On the 1st of July, 1779, he set out from Trichinopoly on this journey, taking one of his catechists, named Sattianadem, with him. He travelled in a palanquin, and took six days to reach Caroor, on the Mysore frontier, forty miles off, where he stayed a month with a young Ceylonese Dutchman in Hyder Ali's service, while sending to ask the Nabob's permission to proceed. All this time he and his catechist preached and gave instruction in the streets. It is curious to find him, on his journey, contrasting the excellent state of Hyder Ali's roads and bridges with the careless disorganization of the public works under the Company. An epidemic fever was raging in Seringapatam, and Swartz pitched his tent outside, where he could conveniently visit the many-pillared palace of the sovereign. He was much struck with the close personal supervision that Hyder Ali kept up over his officers, and with the terrible severity of the punishments. Two hundred men were kept armed with whips, and not a day passed without many being scourged, no rank being exempt, the Nabob's two sons and sons-in-law being liable to be whipped like the meanest groom. Swartz was the unwilling spectator of the punishment of the collector of a district who was flogged with whips armed with nails.

A few hundreds of Europeans, English, German, and French, were in Hyder's pay, encamped about the town, and a German captain lent his tent for public worship. No molestation was offered to any instructions that Swartz attempted to give, and he was very courteously entreated by the Prince himself. The conferences with him were generally held in a hall of marble columns, open to a garden adorned with fruit trees, rows of cypresses, and fountains. Hyder Ali sat on rich carpets, covering the floor, and the Padre was placed next to him. He spoke in general terms of his desire to keep the peace, though the British had violated their engagements, referring to an attempt that had newly been made to march troops through his territory without his permission. To Swartz he was gracious in speech, but the letter he entrusted to him was full of threatening for this and other acts which he considered aggressive; and the general impression brought back by the missionary was that a war was to be expected.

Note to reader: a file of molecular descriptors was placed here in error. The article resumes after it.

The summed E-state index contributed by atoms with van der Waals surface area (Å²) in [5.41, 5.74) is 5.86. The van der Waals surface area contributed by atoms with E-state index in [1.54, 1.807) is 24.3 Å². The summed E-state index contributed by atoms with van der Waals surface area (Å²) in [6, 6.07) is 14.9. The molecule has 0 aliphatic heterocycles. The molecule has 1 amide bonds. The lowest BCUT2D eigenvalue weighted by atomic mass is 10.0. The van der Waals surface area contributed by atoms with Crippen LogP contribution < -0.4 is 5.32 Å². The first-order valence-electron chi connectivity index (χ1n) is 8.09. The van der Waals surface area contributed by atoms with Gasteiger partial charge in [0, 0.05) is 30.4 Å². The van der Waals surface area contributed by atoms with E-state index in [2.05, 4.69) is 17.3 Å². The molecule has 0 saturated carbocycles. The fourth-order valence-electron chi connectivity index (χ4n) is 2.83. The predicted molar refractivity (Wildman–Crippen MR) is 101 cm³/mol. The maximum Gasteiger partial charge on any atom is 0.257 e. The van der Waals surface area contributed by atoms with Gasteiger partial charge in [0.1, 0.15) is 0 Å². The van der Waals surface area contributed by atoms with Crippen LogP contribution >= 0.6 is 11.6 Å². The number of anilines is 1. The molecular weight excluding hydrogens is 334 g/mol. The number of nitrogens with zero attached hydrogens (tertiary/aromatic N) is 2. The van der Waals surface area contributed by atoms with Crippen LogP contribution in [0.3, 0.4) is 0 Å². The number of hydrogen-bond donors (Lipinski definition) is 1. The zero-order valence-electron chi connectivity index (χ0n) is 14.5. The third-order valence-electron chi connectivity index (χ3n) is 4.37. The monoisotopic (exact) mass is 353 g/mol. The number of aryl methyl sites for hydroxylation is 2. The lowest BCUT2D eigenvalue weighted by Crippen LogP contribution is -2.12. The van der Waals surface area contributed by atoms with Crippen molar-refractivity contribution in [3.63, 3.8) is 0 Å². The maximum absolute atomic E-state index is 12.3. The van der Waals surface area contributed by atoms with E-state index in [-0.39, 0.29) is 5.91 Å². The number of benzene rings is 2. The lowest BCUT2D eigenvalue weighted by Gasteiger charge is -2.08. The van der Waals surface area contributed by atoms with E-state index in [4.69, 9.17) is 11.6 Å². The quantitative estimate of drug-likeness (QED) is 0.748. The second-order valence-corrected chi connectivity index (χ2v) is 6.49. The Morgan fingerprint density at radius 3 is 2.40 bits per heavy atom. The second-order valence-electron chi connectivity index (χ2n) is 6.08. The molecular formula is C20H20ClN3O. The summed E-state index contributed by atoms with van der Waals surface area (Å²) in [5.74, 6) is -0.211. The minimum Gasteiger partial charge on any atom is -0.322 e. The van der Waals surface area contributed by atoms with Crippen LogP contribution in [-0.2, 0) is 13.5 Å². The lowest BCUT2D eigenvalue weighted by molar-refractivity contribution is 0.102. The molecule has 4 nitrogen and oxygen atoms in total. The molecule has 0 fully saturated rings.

Hyder Ali had presented him with a bag of three hundred rupees for travelling expenses, which it would have been a great affront to return. He, however, made it over to the Government at Madras, and when they would not take it, asked leave to use it as the foundation for a collection for an English orphan school at Tanjore. This was granted, and proved a success. Finding that there was an intention of voting a present to him, he begged instead that a salary might be given to Mr. Pohle at Trichinopoly; and, in consequence, both were enabled to maintain catechists and schoolmasters; for of making a home for themselves, these devoted men never thought. Moreover, Swartz obtained bricks and lime for the building of his English church within the fort; and he bought and enlarged a house half a mile from it, for his Malabar Christians to worship in. His own observations of Hyder Ali's warlike intentions led also to his purchasing 12,000 bags of rice as a provision against the scarcity that too surely attends upon Indian warfare.